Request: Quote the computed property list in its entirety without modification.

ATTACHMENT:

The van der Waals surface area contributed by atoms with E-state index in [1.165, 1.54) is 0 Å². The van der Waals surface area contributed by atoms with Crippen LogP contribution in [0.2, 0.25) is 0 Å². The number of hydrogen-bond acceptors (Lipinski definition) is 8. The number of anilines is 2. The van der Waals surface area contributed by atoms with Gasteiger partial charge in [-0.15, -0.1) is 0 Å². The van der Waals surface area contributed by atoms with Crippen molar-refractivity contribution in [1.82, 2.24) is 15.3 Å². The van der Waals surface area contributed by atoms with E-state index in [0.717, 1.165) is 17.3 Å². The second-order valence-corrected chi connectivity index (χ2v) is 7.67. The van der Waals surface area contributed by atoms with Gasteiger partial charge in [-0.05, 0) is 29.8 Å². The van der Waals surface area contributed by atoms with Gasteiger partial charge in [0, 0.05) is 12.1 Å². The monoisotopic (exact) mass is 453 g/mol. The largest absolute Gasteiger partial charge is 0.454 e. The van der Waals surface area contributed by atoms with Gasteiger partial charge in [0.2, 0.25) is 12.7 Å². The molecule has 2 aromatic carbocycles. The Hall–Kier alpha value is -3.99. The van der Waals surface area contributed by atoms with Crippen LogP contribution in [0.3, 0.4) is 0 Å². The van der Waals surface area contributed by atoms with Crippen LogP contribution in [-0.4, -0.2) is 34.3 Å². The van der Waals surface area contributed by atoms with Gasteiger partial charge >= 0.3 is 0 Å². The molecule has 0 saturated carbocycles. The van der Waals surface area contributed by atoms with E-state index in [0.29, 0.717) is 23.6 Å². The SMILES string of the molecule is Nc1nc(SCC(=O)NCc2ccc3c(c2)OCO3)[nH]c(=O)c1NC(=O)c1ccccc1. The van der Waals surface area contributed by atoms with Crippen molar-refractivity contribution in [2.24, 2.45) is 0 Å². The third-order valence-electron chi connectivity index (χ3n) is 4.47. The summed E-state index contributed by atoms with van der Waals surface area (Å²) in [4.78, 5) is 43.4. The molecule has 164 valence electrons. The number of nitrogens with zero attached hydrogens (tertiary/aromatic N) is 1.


The van der Waals surface area contributed by atoms with E-state index in [1.165, 1.54) is 0 Å². The van der Waals surface area contributed by atoms with Crippen LogP contribution in [0.2, 0.25) is 0 Å². The number of hydrogen-bond acceptors (Lipinski definition) is 8. The number of anilines is 2. The van der Waals surface area contributed by atoms with Gasteiger partial charge in [-0.15, -0.1) is 0 Å². The van der Waals surface area contributed by atoms with Crippen molar-refractivity contribution in [1.82, 2.24) is 15.3 Å². The van der Waals surface area contributed by atoms with E-state index in [0.717, 1.165) is 17.3 Å². The second-order valence-corrected chi connectivity index (χ2v) is 7.67. The van der Waals surface area contributed by atoms with Gasteiger partial charge in [-0.05, 0) is 29.8 Å². The van der Waals surface area contributed by atoms with Gasteiger partial charge in [0, 0.05) is 12.1 Å². The monoisotopic (exact) mass is 453 g/mol. The largest absolute Gasteiger partial charge is 0.454 e. The van der Waals surface area contributed by atoms with Gasteiger partial charge in [0.2, 0.25) is 12.7 Å². The molecule has 2 aromatic carbocycles. The Hall–Kier alpha value is -3.99. The van der Waals surface area contributed by atoms with Crippen LogP contribution in [0.3, 0.4) is 0 Å². The van der Waals surface area contributed by atoms with Crippen LogP contribution in [-0.4, -0.2) is 34.3 Å². The van der Waals surface area contributed by atoms with Gasteiger partial charge >= 0.3 is 0 Å². The molecule has 0 saturated carbocycles. The van der Waals surface area contributed by atoms with E-state index in [0.29, 0.717) is 23.6 Å². The SMILES string of the molecule is Nc1nc(SCC(=O)NCc2ccc3c(c2)OCO3)[nH]c(=O)c1NC(=O)c1ccccc1. The van der Waals surface area contributed by atoms with Crippen molar-refractivity contribution in [2.24, 2.45) is 0 Å². The third-order valence-electron chi connectivity index (χ3n) is 4.47. The summed E-state index contributed by atoms with van der Waals surface area (Å²) in [4.78, 5) is 43.4. The molecule has 164 valence electrons. The number of nitrogens with zero attached hydrogens (tertiary/aromatic N) is 1.